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Voelcker Fund helps scientists shed light on lymphoma causes

Posted: Wednesday, December 11, 2013 · Volume: XLVI · Issue: 25

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Ricardo C.T. Aguiar, M.D., Ph.D., is funded by a young investigator award of $750,000 from the Max and Minnie Tomerlin Voelcker Fund. He is studying the biological basis of B-cell lymphoma, one of the most common and aggressive types of cancer.
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Ricardo C.T. Aguiar, M.D., Ph.D., is funded by a young investigator award of $750,000 from the Max and Minnie Tomerlin Voelcker Fund. He is studying the biological basis of B-cell lymphoma, one of the most common and aggressive types of cancer. clear graphic

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Contact: Will Sansom, 210-567-2579

SAN ANTONIO (Dec. 5, 2013) — Support from the Max and Minnie Tomerlin Voelcker Fund is helping UT Health Science Center San Antonio researchers study the biological basis of B-cell lymphoma, one of the most common and aggressive types of cancer.

Findings from the lab are being shared with physicians of the Cancer Therapy & Research Center (CTRC) at the UT Health Science Center. The CTRC, the site of many human clinical trials of new therapies for cancer, is San Antonio’s only National Cancer Institute-designated Cancer Center.

In a recent online edition of the journal Blood, a team led by Ricardo C.T. Aguiar, M.D., Ph.D., reported that high levels of a molecule called microRNA-155 result in loss of a tumor-suppressor gene, the retinoblastoma (RB) gene.

“Loss of RB is a critical and frequent event in development and progression of many cancer types,” said Dr. Aguiar, an associate professor of medicine and biochemistry in the School of Medicine at the Health Science Center.

“The discovery that microRNA-155 controls RB was a surprising but very important finding because it helps explain how this microRNA may cause cancer,” he said. Dr. Aguiar has a Voelcker Fund young investigator award of $750,000 over five years to continue the studies. Lymphomas are cancers that originate in the lymphoid cells of the immune system.

A dimmer
MicroRNA-155 is like a dimmer in a lamp that gives the right amount of light, Dr. Aguiar said. Abnormally high amounts of microRNA-155 may result in cancer, while abnormally low levels can lead to immune deficiency. Since microRNA-155 plays a broad role across multiple cancer types, fine-tuning this dimmer may result in a novel therapy for a large patient population, Dr. Aguiar said.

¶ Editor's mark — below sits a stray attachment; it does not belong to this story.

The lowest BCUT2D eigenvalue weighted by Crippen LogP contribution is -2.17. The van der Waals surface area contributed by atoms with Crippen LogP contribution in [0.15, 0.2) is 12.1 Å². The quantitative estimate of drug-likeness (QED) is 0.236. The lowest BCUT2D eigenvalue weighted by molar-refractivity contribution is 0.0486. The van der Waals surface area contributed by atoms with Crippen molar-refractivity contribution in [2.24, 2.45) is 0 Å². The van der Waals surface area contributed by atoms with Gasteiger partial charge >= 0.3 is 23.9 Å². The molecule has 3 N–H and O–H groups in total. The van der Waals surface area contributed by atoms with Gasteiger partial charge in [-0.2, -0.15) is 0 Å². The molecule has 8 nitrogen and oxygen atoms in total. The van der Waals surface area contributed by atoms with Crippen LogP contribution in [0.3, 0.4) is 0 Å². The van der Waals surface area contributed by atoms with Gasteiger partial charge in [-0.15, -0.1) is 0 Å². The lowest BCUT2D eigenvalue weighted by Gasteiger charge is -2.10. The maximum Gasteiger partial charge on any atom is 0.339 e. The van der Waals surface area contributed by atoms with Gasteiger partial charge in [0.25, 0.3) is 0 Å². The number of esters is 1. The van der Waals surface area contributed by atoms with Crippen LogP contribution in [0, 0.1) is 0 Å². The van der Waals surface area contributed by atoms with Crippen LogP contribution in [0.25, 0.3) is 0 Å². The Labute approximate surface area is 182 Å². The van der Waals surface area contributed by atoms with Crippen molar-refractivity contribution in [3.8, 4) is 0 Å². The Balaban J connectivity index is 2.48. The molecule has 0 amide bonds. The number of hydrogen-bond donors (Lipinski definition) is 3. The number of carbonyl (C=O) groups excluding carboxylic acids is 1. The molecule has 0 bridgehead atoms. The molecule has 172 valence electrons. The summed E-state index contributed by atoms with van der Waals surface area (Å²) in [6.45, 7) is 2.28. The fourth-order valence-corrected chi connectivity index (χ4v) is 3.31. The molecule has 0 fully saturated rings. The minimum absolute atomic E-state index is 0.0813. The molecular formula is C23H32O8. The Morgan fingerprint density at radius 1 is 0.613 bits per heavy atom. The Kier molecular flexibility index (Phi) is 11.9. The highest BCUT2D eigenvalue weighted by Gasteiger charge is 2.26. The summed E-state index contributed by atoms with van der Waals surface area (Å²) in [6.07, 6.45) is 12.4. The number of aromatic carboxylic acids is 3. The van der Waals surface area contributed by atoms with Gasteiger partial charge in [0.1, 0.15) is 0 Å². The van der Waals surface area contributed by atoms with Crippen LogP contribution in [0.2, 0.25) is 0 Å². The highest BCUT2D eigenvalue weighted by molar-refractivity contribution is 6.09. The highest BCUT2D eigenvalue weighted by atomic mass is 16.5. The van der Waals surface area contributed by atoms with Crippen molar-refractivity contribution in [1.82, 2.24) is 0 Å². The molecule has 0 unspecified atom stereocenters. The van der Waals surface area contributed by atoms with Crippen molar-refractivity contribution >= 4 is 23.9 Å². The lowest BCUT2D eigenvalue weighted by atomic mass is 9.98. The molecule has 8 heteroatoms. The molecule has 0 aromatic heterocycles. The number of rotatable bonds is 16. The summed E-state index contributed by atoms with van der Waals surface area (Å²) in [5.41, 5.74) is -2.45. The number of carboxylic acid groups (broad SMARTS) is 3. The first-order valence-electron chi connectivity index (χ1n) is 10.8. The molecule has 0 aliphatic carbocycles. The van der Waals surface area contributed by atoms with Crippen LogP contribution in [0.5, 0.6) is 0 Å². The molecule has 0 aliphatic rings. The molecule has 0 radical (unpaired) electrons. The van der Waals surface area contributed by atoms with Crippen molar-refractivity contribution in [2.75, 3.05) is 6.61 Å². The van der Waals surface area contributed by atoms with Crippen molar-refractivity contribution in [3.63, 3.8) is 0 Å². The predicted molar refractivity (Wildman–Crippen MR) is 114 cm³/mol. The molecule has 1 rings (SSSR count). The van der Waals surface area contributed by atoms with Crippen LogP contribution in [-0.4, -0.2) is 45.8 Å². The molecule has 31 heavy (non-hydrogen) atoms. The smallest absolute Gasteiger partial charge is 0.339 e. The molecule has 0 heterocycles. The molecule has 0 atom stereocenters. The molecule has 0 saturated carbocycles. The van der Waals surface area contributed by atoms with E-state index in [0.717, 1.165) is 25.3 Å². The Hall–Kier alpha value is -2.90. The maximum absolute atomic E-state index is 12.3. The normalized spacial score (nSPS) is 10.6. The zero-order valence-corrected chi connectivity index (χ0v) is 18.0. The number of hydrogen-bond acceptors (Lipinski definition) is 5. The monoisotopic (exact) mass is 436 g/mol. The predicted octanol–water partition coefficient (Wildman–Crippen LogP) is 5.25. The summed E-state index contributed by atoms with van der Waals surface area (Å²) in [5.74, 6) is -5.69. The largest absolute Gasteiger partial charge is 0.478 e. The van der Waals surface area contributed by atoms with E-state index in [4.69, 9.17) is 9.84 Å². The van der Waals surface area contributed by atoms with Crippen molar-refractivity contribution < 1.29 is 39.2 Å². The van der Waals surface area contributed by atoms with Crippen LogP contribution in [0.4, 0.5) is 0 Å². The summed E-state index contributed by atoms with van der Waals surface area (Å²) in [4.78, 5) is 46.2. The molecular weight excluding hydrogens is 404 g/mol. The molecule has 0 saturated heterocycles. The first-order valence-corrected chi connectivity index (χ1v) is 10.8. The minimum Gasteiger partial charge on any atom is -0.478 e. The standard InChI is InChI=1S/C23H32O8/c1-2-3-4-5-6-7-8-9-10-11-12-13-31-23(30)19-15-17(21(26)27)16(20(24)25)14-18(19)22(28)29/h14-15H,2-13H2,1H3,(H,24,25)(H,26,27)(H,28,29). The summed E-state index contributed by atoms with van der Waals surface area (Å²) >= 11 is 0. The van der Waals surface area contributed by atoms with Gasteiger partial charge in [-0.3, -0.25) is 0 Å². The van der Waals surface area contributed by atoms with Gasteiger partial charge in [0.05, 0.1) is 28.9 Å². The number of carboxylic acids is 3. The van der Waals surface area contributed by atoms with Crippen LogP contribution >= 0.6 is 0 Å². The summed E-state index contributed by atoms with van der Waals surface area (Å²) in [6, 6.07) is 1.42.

“Work in our lab is always geared toward clinical applications, including the development of more accurate diagnostic models and the design of new, less-toxic and more-effective treatments for B-cell lymphoma and related tumors,” he said. Kevin Kelly, M.D., and Steven Weitman, M.D., Ph.D., director of the CTRC Institute for Drug Development, are Dr. Aguiar’s clinical collaborators.

75,000 cases annually in U.S.
B-cell lymphoma is a common adult tumor, ranking sixth after prostate, breast, lung, colorectal and skin cancers. About 75,000 new cases are diagnosed in the U.S. annually. The microRNA-155 finding applies to multiple subtypes of lymphomas representing about 70 percent of the new cases diagnosed each year, Dr. Aguiar said. The disease is often incurable.

The most common type, known as diffuse large B-cell lymphoma, is especially difficult to treat and about half of patients still die of their disease, despite the best existing therapy. “Our new finding is a big clue as to how to improve these cure rates, because microRNA-155 is primarily deregulated in the fatal cases,” Dr. Aguiar said.

The paper will come out in print in Blood with an accompanying editorial, which is reserved for the most important papers in the field.

Diagnosing genetic changes
Earlier this year, support from the Voelcker Fund and the Cancer Prevention & Research Institute of Texas (CPRIT) led to another significant finding about lymphoma.

Dr. Aguiar and his team developed a novel approach to identify chromosomal translocations (transfer of genetic material from one chromosome to another), a hallmark of cancer cells. The team used this strategy to diagnose known genetic changes in lymphoma and discover several new ones.

Existing methods of discovering the chromosomal changes are labor intensive and biased toward known changes, the authors wrote in Blood. The team discovered a new method that readily identified three novel targets for development of potential therapies to treat lymphoma.

The group collaborated with the Department of Pathology in the School of Medicine and with colleagues at UT Austin.

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The Cancer Therapy & Research Center (CTRC) at The University of Texas Health Science Center at San Antonio is one of the elite academic cancer centers in the country to be named a National Cancer Institute (NCI)-designated Cancer Center, and is one of only four in Texas. A leader in developing new drugs to treat cancer, the CTRC Institute for Drug Development (IDD) conducts one of the largest oncology Phase I clinical drug programs in the world, and participates in development of cancer drugs approved by the U.S. Food & Drug Administration. For more information, visit www.ctrc.net.

 
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